Album Review: Mayday Parade’s ‘Sunnyland’


The wait is over for Mayday Parade fans as the band steps back into the pop-punk scene with the release of their sixth studio album, “Sunnyland.”

The album debuted on June 15 and marked the end of a long three-year wait for many of the band’s faithful listeners.  The release was a sigh of relief that the band was not finished making music, especially for listeners, like myself, who didn’t receive the band’s preceding album, “Black Lines,” with open arms.

“Black Lines” was a changed impression of Mayday Parade as we knew it, with their pretty sudden shift toward a heavier emo sound. “Sunnyland,” reminds fans, the older ones especially, that Mayday Parade has not forgotten their original sound, made evident by the incredibly nostalgic feeling present in many of the tracks.

The opening track, “Never Sure,” makes this clear as it opens with the driving, instrumental feature before lead singer, Derek Sanders, comes in with the opening verse, which builds up to the headbanger chorus.

Committed fans know that no album of Mayday Parade is complete without a long title of nonsensical meaning, and the band acknowledges this essential characteristic early on with the second track “It’s Hard to Be Religious When Certain People Are Never Incinerated By Bolts of Lightning.”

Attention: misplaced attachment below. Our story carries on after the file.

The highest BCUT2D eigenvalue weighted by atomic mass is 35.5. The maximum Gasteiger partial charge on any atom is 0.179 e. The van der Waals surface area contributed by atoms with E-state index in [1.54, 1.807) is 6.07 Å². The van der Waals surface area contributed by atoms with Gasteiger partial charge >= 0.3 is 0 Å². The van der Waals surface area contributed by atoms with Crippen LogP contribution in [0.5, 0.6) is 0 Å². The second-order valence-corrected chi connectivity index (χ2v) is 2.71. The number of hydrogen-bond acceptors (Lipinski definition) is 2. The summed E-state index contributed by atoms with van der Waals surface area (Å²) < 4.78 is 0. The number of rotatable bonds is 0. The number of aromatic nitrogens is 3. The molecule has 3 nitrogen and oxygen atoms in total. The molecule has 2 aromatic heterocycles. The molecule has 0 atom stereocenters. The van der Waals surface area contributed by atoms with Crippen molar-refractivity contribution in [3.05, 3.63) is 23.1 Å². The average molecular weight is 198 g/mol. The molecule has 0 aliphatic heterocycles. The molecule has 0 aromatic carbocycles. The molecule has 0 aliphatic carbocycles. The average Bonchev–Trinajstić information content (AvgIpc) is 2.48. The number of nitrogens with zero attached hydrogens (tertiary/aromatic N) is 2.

Although most of the album is better listened to on your feet and dancing rather than snuggled up in bed, the band breaks up the pop-punk vibe with acoustic tracks including “Take My Breath Away,” “Where You Are” and the title track “Sunnyland.”

This album does play it pretty safe musically, which is both a blessing and a curse. The album consists mostly of the mid-intensity, pop-punk sound, with a few acoustic tracks sprinkled throughout, exactly like most of its preceding albums. While the original Mayday Parade sound is something I will always enjoy, I think with the weaker reception of “Black Lines,” the band was left too afraid to take even the slightest creative risks.

Speaking to the lyrical content of the album, the band is once again too afraid to take risks. Mayday Parade has fixated on writing on the subject of hopeless romanticism and lost or unrequited love. This is certainly a relevant topic for the popular age of their fanbase, but it is also predictable and routine for a band that has just released their sixth studio album.

Despite these drawbacks, I am still very excited about this release and especially look forward to their live performances of the new music this summer when they’re on Warped Tour.

While many bands as old as Mayday Parade have certainly evolved and explored new avenues of sound to keep themselves in the business, it is impressive that Mayday Parade is able to keep close to their roots and still do an acceptable job of it. Some may dismiss the idea of a band refusing to deviate from their debut musical identity, but I think there’s something heartwarming about staying true to their roots to hope for a more nostalgic musical experience.

Lucille Littlefield is a campus correspondent for The Daily Campus. She can be reached via email at

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